Iconic '60s pop concert features Beach Boys, Rolling Stones
It was a music awards show that gave no awards, but has gone on be to immortalized as one of the greatest moments in pop music history. Originally released in movie theaters as a concert film during the fall of 1964, the TAMI Show (an acronym for Teenage Awards Music Intl.) has never been officially released on DVD.
But on March 23, Shout! Factory will issue the “The TAMI Show: Collector’s Edition,” complete with re-mastered sound and the full performances of all 12 artists, which included rock pioneers (Chuck Berry), leading proponents of surf music (the Beach Boys, Jan & Dean), kings and queens of Motown (the Supremes; Smokey Robinson & the Miracles, Marvin Gaye), the Godfather of soul (James Brown); and the more rough-hewn stalwarts of the British Invasion (the Rolling Stones).
The show is legendary not only for the strength and diversity of its lineup — seven of the 12 performing artists have since been inducted into the Rock and Roll Hall of Fame — but also its wide-open embrace of music previously ghettoized in the marketplace.
“The beauty of this show is that it broke through the racial barriers,” said Steve Binder, who directed the film. “It introduced white audiences all over the country to black artists they had listened to on record but didn’t have a clue as to what they did on stage.”
When the film was released theatrically in November of 1964, however, it is rumored that many venues in the South refused to play it because it showed white and black teens dancing together. “That kind of thing was prevalent at the time,” said ’60s teen pop queen Lesley Gore, one of the performers.
Famed arranger/studio musician Jack Nitzsche is credited with assembling the lineup as well as the house band, which included Leon Russell and Glen Campbell. Those players eventually became known as the Wrecking Crew, which played on hundreds of hit records in the ’60s.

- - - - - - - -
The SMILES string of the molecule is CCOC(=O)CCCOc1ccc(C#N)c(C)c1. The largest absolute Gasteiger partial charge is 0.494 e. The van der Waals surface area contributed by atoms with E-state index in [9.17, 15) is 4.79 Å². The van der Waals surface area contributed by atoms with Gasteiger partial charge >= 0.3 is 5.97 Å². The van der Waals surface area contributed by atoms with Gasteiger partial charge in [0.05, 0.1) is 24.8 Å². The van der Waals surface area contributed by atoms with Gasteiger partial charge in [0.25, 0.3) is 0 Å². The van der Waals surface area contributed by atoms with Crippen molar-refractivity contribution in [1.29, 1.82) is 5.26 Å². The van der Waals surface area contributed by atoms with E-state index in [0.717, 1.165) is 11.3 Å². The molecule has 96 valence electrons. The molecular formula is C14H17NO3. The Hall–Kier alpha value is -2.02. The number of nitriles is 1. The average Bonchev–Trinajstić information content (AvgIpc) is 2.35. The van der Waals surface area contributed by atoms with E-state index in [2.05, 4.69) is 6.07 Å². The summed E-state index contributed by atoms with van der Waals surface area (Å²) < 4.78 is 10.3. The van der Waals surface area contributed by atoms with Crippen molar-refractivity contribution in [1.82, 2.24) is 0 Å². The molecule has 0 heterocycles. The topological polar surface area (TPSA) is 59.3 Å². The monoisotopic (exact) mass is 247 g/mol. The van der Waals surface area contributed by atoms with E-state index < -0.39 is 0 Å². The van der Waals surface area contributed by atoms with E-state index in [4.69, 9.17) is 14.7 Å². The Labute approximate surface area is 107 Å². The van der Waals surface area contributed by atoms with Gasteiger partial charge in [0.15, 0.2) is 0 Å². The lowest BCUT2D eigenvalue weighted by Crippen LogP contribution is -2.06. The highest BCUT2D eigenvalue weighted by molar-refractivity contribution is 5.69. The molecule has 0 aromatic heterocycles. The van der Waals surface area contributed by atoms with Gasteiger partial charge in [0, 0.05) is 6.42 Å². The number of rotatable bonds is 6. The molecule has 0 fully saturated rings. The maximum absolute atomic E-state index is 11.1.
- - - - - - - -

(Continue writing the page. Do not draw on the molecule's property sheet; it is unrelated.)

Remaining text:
The show itself — featuring the best takes of three performances shot at the Santa Monica Civic Center in October 1964 — almost didn’t happen, due mainly to a shortage of funds. On the day of the first taping, Berry threatened to walk off if he wasn’t paid $15,000 in cash, which Bill Sargent, the show’s exec producer, had to borrow on the spot from American Intl. film president Samuel Z. Arkoff. (The acts were each paid between $10,000 and $25,000, which was 10 times or more what they were making for a single performance at the time.)
The film grossed an estimated $9 million between 1964 and 1966. But after the initial run, Murry Wilson, father of Beach Boys Brian, Dennis and Carl, and manager of the group, insisted the band’s performance be removed from the film. That, as well as legal battles involving Arkoff and Dick Clark over the various rights, has kept “The TAMI Show” off the shelf and out of theaters for decades, except for a 1984 homevideo release “That Was Rock,” which melded songs from both the TAMI Show and its sequel, the Big TNT Show.
“(James Brown) was the only artist that I didn’t get to rehearse,” Binder said. “I said, ‘O.K. James, I would like to rehearse the camera shots.’ I had never seen James Brown perform and he looked at me and just responded: ‘When you see me, you will know what to do.’?”
Years later, when asked what was the worst moment in his career with the Rolling Stones, Keith Richards responded: “Following James Brown on the TAMI Show.”